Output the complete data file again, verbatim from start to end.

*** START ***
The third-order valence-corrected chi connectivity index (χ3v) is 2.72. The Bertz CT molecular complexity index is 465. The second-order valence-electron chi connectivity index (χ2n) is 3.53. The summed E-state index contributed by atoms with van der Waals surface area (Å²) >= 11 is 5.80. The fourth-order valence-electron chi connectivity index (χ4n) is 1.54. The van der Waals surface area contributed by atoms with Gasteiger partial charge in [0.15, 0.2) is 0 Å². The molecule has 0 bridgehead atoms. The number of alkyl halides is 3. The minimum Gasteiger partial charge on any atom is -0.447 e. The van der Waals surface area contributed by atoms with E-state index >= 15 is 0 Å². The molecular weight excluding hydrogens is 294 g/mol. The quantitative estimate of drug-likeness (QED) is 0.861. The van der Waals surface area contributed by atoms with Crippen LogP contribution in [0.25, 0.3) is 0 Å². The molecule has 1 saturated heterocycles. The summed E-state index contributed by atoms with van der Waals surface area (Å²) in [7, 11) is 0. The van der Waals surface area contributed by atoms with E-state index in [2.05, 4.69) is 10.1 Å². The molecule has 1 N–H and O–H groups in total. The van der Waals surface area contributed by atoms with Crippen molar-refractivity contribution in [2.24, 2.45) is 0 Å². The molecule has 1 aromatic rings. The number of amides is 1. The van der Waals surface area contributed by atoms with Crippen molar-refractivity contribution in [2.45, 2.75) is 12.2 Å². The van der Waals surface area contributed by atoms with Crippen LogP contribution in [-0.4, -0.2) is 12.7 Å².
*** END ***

The third-order valence-corrected chi connectivity index (χ3v) is 2.72. The Bertz CT molecular complexity index is 465. The second-order valence-electron chi connectivity index (χ2n) is 3.53. The summed E-state index contributed by atoms with van der Waals surface area (Å²) >= 11 is 5.80. The fourth-order valence-electron chi connectivity index (χ4n) is 1.54. The van der Waals surface area contributed by atoms with Gasteiger partial charge in [0.15, 0.2) is 0 Å². The molecule has 0 bridgehead atoms. The number of alkyl halides is 3. The minimum Gasteiger partial charge on any atom is -0.447 e. The van der Waals surface area contributed by atoms with E-state index >= 15 is 0 Å². The molecular weight excluding hydrogens is 294 g/mol. The quantitative estimate of drug-likeness (QED) is 0.861. The van der Waals surface area contributed by atoms with Crippen LogP contribution in [0.25, 0.3) is 0 Å². The molecule has 1 saturated heterocycles. The summed E-state index contributed by atoms with van der Waals surface area (Å²) in [7, 11) is 0. The van der Waals surface area contributed by atoms with E-state index in [2.05, 4.69) is 10.1 Å². The molecule has 1 N–H and O–H groups in total. The van der Waals surface area contributed by atoms with Crippen molar-refractivity contribution in [2.24, 2.45) is 0 Å². The molecule has 1 aromatic rings. The number of amides is 1. The van der Waals surface area contributed by atoms with Crippen molar-refractivity contribution in [2.45, 2.75) is 12.2 Å². The van der Waals surface area contributed by atoms with Crippen LogP contribution in [-0.4, -0.2) is 12.7 Å².